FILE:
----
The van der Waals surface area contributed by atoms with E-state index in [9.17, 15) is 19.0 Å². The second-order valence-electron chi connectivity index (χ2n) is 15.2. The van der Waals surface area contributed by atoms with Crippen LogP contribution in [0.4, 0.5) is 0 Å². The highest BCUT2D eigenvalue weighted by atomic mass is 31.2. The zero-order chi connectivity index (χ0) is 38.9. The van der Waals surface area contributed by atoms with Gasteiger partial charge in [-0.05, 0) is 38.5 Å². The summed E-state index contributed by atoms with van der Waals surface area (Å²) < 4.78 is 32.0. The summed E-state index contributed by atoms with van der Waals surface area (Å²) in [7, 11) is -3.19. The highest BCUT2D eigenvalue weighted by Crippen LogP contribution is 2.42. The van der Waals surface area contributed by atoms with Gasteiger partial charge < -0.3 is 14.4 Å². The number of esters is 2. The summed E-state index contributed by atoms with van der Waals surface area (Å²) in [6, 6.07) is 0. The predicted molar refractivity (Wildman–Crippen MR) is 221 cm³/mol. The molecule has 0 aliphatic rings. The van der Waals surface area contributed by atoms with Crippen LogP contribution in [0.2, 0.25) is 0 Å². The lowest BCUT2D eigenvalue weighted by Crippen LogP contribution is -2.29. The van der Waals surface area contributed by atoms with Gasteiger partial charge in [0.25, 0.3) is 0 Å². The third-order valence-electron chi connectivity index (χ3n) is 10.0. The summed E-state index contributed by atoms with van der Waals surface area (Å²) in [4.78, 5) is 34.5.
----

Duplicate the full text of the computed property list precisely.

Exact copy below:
The van der Waals surface area contributed by atoms with E-state index in [9.17, 15) is 19.0 Å². The second-order valence-electron chi connectivity index (χ2n) is 15.2. The van der Waals surface area contributed by atoms with Crippen LogP contribution in [0.4, 0.5) is 0 Å². The highest BCUT2D eigenvalue weighted by atomic mass is 31.2. The zero-order chi connectivity index (χ0) is 38.9. The van der Waals surface area contributed by atoms with Gasteiger partial charge in [-0.05, 0) is 38.5 Å². The summed E-state index contributed by atoms with van der Waals surface area (Å²) < 4.78 is 32.0. The summed E-state index contributed by atoms with van der Waals surface area (Å²) in [7, 11) is -3.19. The highest BCUT2D eigenvalue weighted by Crippen LogP contribution is 2.42. The van der Waals surface area contributed by atoms with Gasteiger partial charge < -0.3 is 14.4 Å². The number of esters is 2. The summed E-state index contributed by atoms with van der Waals surface area (Å²) in [6, 6.07) is 0. The predicted molar refractivity (Wildman–Crippen MR) is 221 cm³/mol. The molecule has 0 aliphatic rings. The van der Waals surface area contributed by atoms with Crippen LogP contribution in [0.2, 0.25) is 0 Å². The lowest BCUT2D eigenvalue weighted by Crippen LogP contribution is -2.29. The van der Waals surface area contributed by atoms with Gasteiger partial charge in [0.25, 0.3) is 0 Å². The third-order valence-electron chi connectivity index (χ3n) is 10.0. The summed E-state index contributed by atoms with van der Waals surface area (Å²) in [4.78, 5) is 34.5.